“No wagons,” she said. Having grown up with Magna and Verada wagons as family cars, I knew how useful wagons were for trips to the local Bunnings, IKEA or the airport. The Mrs was adamant.
Our previous car was a 2005 LC Hyundai Accent sedan, which the Mrs found relatively low and too narrow for a baby capsule and two adults to sit comfortably in the back.
A higher driving position was a must, and we didn’t want a car that was too big either, so that inevitably led us to looking at mid-sized SUVs. We quickly settled on the Mazda CX-5 and took delivery of a FWD Maxx Sport auto in August 2014. The only dealer option was to add rear parking sensors.
Four years on, the first-generation CX-5 remains a very handsome shape, and to these eyes the KE model is a more cohesive design than the current KF.
It’s an SUV, so practical matters first.
We liked the CX-5’s size. At 4.54m, it’s a little shorter than a BM/BN 3 sedan and only 8cm longer than the 3 hatch, with identical 2.7m wheelbases. The CX-5 is a little wider than the 3 by 4.5cm.
The extra height of an SUV made it easier to strap our daughter in, whereas by comparison the 3’s door aperture is barely high enough to lift a Maxi Cosi capsule through with a base mounted on the seat.
The boot, at a claimed 403L, isn’t particularly large, but we have found it sufficient for one child and associated paraphernalia. The 40:20:40 split-fold has been useful for trips to IKEA, and the releases are conveniently located in the boot. The best feature of the CX-5’s boot is the cargo cover, which ingeniously clips to the boot door, and extends to lift up with the door. Why don’t more cars have this?
On the other hand, the passenger doors have been, on occasion, pretty annoying. They extend down to cover the whole sill, with the intent being that your trousers wouldn’t get muddy after an off-road excursion. However, in the urban jungle with cambered roads and deep drainage channels, it’s all too easy to catch the front doors on kerbs and nature strips. First-world problems, I suppose.
The interior is as well assembled as you would hope for a ‘Made In Japan’ vehicle, although whoever thought it would be a bright idea to put on the dash a prominent strip of piano-black plastic that is a magnet for dust and fingerprints ought to be nailed to the cross.
I’ve never found the driver’s seat to be particularly supportive, although the Mrs has had no complaints with it, and the back seats have a fairly short squab. The 2015 update apparently has more comfortable seats with a deeper rear seat cushion, so if you are looking to buy the first-generation CX-5, it may be worthwhile looking for the facelifted model for that reason alone.
The Maxx Sport has nicer upholstery than the base Maxx, however the outer bolster on the driver’s seat has frayed slightly. The seat has been protected by Mazda’s neoprene seat cover, but it does not cover the bolsters due to the side airbag.
Visibility is generally fine, helped by large door mirrors. The reverse camera makes up for the high-set rear window, but could be obscured by rain drops on occasion. Like all SUVs with a bluff nose, it can be difficult to judge how close the front is to objects. Our CX-5 doesn’t have a dimming rear-view mirror (it was optional), however its extra height over a normal sedan/hatch reduces the chance of being dazzled by low-beam headlights.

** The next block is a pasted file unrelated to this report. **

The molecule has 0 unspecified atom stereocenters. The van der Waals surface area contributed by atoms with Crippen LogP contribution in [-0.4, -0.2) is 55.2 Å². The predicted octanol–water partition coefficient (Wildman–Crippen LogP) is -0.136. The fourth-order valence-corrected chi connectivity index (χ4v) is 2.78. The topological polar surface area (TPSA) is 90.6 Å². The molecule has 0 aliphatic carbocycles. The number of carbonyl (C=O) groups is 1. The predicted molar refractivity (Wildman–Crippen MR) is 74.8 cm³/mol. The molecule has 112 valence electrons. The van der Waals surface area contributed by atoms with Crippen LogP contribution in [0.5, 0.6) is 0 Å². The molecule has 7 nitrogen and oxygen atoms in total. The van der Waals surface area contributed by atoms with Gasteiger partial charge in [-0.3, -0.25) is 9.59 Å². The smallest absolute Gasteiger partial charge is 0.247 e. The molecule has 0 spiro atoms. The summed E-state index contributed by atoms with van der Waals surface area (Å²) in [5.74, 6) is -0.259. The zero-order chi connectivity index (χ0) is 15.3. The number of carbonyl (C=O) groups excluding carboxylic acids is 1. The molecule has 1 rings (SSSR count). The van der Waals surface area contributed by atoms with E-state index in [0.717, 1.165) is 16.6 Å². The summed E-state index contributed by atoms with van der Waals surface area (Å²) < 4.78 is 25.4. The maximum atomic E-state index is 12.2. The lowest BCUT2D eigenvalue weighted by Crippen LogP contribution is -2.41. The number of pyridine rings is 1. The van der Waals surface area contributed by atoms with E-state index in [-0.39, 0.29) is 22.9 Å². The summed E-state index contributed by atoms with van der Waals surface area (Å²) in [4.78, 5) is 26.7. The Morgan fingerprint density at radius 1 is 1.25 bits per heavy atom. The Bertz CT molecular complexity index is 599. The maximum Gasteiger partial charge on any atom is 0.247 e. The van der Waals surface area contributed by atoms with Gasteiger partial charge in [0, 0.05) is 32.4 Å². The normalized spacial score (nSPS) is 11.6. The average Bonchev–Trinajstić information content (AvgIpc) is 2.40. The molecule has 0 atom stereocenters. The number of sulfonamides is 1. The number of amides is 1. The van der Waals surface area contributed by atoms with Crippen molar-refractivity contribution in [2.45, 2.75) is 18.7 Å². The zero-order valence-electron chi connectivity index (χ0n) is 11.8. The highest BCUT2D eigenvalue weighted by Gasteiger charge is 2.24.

Even though our CX-5 is only four years old, technology has moved on significantly in that time. Features such as forward and reverse AEB and rear cross-traffic alert are absent on our car, but are now standard on a $23K 3 Maxx Sport. For infotainment, our CX-5 missed out on MZD Connect, and the stereo with its 5.8-inch screen and TomTom navigation looks primitive compared with today’s smartphones. At least it sounds decent, displays the GPS speed and warns of speed camera locations, which is very handy in fine-obsessed Victoria.
And now to the driving.
The SkyActiv 2.0-litre is obviously no fireball, however for pottering around suburban streets at an average of ~20km/h, it’s perfectly adequate. It revs keenly, although when acceleration is required it helps to pick the right gear first than to wait for kickdown.
Ours has the straight-shift transmission lever introduced at the end of 2013, and it’s a simple matter to knock it left and forward for a lower gear or two. The engine may feel lethargic initially, as full acceleration isn’t delivered until the accelerator has been pushed to the end of its travel to activate the ‘kickdown switch’.
Fuel consumption averages around 10.5L/100km on trips to the school or train station during peak-hour traffic, dropping to 6–7L/100km on longer runs.
The steering is direct, and the CX-5 is pretty nimble through corners and roundabouts. The flipside of this is that it rides quite stiffly, especially from the back seat. Sharp-edged bumps, like what you would find in a shopping centre carpark, can be especially jarring.
I don’t consider the CX-5 to be particularly noisy at suburban speeds. It is serene when stopped at traffic lights due to i-stop, unless a Harley happens to pull up alongside, in which case somewhat oddly the bike’s rumble could be heard and felt in the cabin through the firewall more than through the windows.
In terms of reliability, the CX-5 has been faultless aside from one minor issue – we had an occasional clunk from the front left corner, and the upper front strut bearing was changed under warranty.
Overall, while our CX-5 isn’t perfect, I’d say Mazda has hit on a sweet spot. It’s neatly styled and is easy to live with, it’s roomy enough for our family, and the pricing for the Maxx Sport 4×2 spec was reasonable for what we got (back in 2014).
It’s the modern-day wagon. Just don’t tell the Mrs that.